THE MASTERS OF THE OLD GUARD
1. EL CHOCLO, Sexteto Tango
2. EL PORTEÑITO, Los Tubatango
3. EL ESQUINAZO, Los muchachos de antes/Sexteto Mayor
4. EL ENTRERRIANO, Osvaldo Pugliese
5. DON JUAN, Anibal Troilo
6. RODRIGUEZ PEÑA, Donato Raciatti
More than one hundred years have passed since the suburbs of Buenos Aires rocked the cradle of the music that would become synonymous of a nostalgic and sentimental Argentina. With her back bathed by the river with the color of a lion and her chest breathing the untamed air of the Pampas, Buenos Aires , the Silver Queen gave birth to an illegitimate son to whom at first she rejected to maintain her social standing.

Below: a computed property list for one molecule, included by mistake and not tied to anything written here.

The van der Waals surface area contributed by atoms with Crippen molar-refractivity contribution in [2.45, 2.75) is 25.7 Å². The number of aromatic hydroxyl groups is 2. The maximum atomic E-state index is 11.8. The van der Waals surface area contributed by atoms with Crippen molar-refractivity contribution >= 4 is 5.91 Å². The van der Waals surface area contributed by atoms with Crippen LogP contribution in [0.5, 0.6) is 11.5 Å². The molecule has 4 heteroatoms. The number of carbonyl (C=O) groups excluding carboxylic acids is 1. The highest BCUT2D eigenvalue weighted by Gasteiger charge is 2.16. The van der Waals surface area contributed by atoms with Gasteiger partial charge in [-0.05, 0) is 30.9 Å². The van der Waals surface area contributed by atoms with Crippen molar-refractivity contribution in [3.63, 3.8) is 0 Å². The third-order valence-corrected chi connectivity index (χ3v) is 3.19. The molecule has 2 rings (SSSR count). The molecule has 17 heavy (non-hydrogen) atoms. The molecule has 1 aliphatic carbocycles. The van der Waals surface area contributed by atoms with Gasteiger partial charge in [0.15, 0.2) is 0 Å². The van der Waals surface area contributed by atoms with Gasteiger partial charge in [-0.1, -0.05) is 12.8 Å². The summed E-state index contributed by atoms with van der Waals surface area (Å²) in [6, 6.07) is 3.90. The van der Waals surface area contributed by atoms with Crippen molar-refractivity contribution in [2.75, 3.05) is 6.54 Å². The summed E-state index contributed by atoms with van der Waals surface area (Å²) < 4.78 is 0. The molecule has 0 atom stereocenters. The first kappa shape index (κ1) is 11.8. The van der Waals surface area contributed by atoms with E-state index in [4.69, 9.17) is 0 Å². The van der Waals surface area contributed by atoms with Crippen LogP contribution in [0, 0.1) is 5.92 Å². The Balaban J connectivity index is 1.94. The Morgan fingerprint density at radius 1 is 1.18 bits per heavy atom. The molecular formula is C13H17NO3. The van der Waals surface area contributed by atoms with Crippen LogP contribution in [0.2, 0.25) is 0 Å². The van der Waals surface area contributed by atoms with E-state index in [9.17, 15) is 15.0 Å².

Fruit of a forbidden love, of the passion of the man of the outskirts with a city that didn’t belong to him, the tango was rocked in its cradle by malevos and cotorras, men of doubtful morality and women of the underworld.
But that son grew up, matured, and not only forgave its mother city but loved her, idolized her and honored her making her famous around the world, commanding respect and admiration from old and young, rich and poor.
Who educated and nursed that rejected hybrid offspring? Who taught him about life’s chances and misfortunes and the grief and discontent that accompanies pain?
They were the men who saw in the tango their own origins. That in spite of its insolent lyrics and verses and its questionable and blurred origin, went about molding its personality. The men who taught it about eighth and sixty-fourth notes. The men who gave it the 2×4 rhythm that resounded in cabarets and ballrooms of the beginning of the 20th century in Buenos Aires and eventually in the whole world.
They were the priests, the apostles, the masters of the Old Guard.